Volunteer Review: Maria S., Galapagos Island Conservation in Ecuador
Before I got to Ecuador, I was not really sure what to expect. I was opening minded, excited and ready to get stuck in. All I knew was that I was going to be able to help with the conservation efforts in one of the most beautiful wonders of the natural world.
I was nervous because I couldn’t speak a word of Spanish and I wasn’t sure whether my host family would be able to communicate with me. I was looking forward to seeing Sea Lions and maybe go snorkeling, maybe even see a Marine Iguana! I wasn’t expecting what I did end up seeing in the Galapagos Islands.
Arriving in San Cristobal
I arrived at San Cristobal airport and was met by the smiling Projects Abroad team. In the back of a taxi (what in Europe would be called a pick-up truck) I was taken to my host family. My fears were realized when my host Mum didn’t speak a word of English. At first this was a challenge, however as the weeks past, it became my own personal aim to try and communicate with the family. I did this by trying to learn some Spanish and combined this with some imaginative body language to communicate successfully.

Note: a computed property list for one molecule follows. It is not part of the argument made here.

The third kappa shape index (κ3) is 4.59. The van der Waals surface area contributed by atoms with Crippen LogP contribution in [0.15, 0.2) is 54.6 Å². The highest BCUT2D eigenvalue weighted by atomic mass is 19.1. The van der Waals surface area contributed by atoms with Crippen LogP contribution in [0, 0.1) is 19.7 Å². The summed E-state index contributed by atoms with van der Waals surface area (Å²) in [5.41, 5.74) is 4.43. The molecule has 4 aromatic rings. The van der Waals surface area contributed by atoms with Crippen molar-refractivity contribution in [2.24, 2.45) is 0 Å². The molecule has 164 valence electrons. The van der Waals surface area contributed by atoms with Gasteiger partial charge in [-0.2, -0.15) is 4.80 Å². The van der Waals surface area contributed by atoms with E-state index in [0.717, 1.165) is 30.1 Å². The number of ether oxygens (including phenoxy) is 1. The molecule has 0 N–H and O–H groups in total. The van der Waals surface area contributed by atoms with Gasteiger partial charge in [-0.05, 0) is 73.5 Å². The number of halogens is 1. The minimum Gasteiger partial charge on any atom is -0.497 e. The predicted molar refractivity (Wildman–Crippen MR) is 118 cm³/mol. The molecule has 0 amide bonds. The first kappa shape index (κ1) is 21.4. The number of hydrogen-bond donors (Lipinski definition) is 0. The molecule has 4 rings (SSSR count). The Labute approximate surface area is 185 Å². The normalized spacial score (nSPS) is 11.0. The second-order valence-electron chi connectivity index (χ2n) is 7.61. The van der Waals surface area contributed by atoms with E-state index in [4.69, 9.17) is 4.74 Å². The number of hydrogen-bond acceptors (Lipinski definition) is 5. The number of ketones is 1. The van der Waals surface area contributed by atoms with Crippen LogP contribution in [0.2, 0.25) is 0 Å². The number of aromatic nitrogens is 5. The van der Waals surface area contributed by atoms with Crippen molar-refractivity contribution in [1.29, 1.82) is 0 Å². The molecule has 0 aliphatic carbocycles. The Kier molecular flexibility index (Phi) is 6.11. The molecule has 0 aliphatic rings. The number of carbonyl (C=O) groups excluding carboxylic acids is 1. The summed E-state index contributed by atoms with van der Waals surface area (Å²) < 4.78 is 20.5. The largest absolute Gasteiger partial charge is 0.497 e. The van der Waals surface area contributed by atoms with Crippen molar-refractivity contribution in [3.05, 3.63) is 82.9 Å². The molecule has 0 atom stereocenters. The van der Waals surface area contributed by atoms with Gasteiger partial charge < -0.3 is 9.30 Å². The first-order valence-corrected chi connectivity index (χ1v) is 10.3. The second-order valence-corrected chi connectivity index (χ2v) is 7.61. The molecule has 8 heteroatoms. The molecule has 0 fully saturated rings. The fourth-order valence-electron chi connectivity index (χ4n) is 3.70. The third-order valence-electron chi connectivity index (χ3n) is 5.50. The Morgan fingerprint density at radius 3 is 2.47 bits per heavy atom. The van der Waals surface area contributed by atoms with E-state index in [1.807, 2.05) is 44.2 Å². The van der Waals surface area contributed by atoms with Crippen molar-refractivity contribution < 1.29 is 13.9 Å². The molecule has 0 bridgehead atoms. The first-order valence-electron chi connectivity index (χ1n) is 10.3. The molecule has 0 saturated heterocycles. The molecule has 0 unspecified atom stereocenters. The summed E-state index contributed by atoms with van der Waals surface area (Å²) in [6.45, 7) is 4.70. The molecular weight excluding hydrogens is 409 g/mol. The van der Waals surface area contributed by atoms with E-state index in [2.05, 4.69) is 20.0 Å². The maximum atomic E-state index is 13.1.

Projects Abroad staff showed me where the office was, were I met staff member William, who spent some time talking to me about the project and what to expect. He was clear, helpful and very approachable. I was excited for what was to come.
My schedule looked like this:
Wake up at 6am
Have an elaborate breakfast, prepared by my amazing host Mum at 7am
Walk to the office by 7:30am
A taxi would then pick us up and take us to whatever project was organized that day. Projects included:
- Sea Lion monitoring.
- Marine Iguana counting.
- Beach cleaning.
- Organic farming.
- The reintroduction of native plant species at the nursery.
Between the hours of 12:30- 1:00 pm I would return to my host family for an elaborative lunch made by host Mum.
The afternoons were free for me to do as I please. Some of things I did was go shopping in the little souvenir shops, sunbath on the beach, write postcards, have a nap, play with my host sister (who was nine) or walk over the island taking pictures of all the spectacular wildlife.
In the end, I saw so much wildlife I couldn’t even record it all. Sea lions would lie next to me as I sunbathed on the beaches, the marine iguanas were as stiff as rocks when I approached (meaning I could take some extreme close ups), finches eating crackers out my hands and black volcanic rocks covered in thousands of jittery crabs. It was 1000’s of times better than I could have ever imagined.
In the evenings my host Mum made the best dinners, which used to be served at around 7pm. I would usually go to bed around 10pm. However when I started to get familiar with the area, I went out for some Salsa dancing and socializing with new found friends at the many bars and restaurants.
It was a relaxed lifestyle, but one that meant I could take full advantage of being in such a rare and beautiful part of Earth.
Weekend Get Away